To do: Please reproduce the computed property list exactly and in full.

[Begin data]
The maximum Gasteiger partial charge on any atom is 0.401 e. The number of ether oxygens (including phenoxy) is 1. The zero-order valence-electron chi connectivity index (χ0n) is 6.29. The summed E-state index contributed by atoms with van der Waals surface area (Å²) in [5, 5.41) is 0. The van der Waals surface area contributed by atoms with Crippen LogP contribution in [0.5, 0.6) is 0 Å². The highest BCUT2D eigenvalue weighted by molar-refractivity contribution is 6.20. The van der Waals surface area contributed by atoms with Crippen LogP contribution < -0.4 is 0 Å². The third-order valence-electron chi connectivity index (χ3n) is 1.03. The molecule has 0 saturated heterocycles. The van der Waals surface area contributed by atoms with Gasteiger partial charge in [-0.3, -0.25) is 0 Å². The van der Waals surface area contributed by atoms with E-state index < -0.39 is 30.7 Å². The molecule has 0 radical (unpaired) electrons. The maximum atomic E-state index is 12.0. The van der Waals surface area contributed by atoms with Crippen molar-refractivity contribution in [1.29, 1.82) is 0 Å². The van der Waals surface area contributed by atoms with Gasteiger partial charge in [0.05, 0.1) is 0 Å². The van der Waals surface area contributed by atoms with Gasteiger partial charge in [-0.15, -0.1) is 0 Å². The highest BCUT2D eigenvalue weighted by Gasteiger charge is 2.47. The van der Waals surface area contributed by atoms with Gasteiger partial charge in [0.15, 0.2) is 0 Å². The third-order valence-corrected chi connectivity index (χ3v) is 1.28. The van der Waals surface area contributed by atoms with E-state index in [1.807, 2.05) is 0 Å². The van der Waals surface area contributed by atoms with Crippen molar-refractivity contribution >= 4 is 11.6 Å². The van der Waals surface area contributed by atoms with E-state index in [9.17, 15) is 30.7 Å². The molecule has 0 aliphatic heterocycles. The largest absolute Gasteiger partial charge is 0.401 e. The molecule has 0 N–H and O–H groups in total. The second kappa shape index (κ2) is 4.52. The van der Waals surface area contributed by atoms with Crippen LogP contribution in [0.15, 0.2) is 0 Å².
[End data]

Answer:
The maximum Gasteiger partial charge on any atom is 0.401 e. The number of ether oxygens (including phenoxy) is 1. The zero-order valence-electron chi connectivity index (χ0n) is 6.29. The summed E-state index contributed by atoms with van der Waals surface area (Å²) in [5, 5.41) is 0. The van der Waals surface area contributed by atoms with Crippen LogP contribution in [0.5, 0.6) is 0 Å². The highest BCUT2D eigenvalue weighted by molar-refractivity contribution is 6.20. The van der Waals surface area contributed by atoms with Crippen LogP contribution < -0.4 is 0 Å². The third-order valence-electron chi connectivity index (χ3n) is 1.03. The molecule has 0 saturated heterocycles. The van der Waals surface area contributed by atoms with Gasteiger partial charge in [-0.3, -0.25) is 0 Å². The van der Waals surface area contributed by atoms with E-state index < -0.39 is 30.7 Å². The molecule has 0 radical (unpaired) electrons. The maximum atomic E-state index is 12.0. The van der Waals surface area contributed by atoms with Crippen molar-refractivity contribution in [1.29, 1.82) is 0 Å². The van der Waals surface area contributed by atoms with Gasteiger partial charge in [0.05, 0.1) is 0 Å². The van der Waals surface area contributed by atoms with Gasteiger partial charge in [-0.15, -0.1) is 0 Å². The highest BCUT2D eigenvalue weighted by Gasteiger charge is 2.47. The van der Waals surface area contributed by atoms with Gasteiger partial charge in [0.15, 0.2) is 0 Å². The third-order valence-corrected chi connectivity index (χ3v) is 1.28. The van der Waals surface area contributed by atoms with E-state index in [1.807, 2.05) is 0 Å². The van der Waals surface area contributed by atoms with Crippen molar-refractivity contribution >= 4 is 11.6 Å². The van der Waals surface area contributed by atoms with E-state index in [9.17, 15) is 30.7 Å². The molecule has 0 aliphatic heterocycles. The largest absolute Gasteiger partial charge is 0.401 e. The molecule has 0 N–H and O–H groups in total. The second kappa shape index (κ2) is 4.52. The van der Waals surface area contributed by atoms with Crippen LogP contribution in [0.15, 0.2) is 0 Å².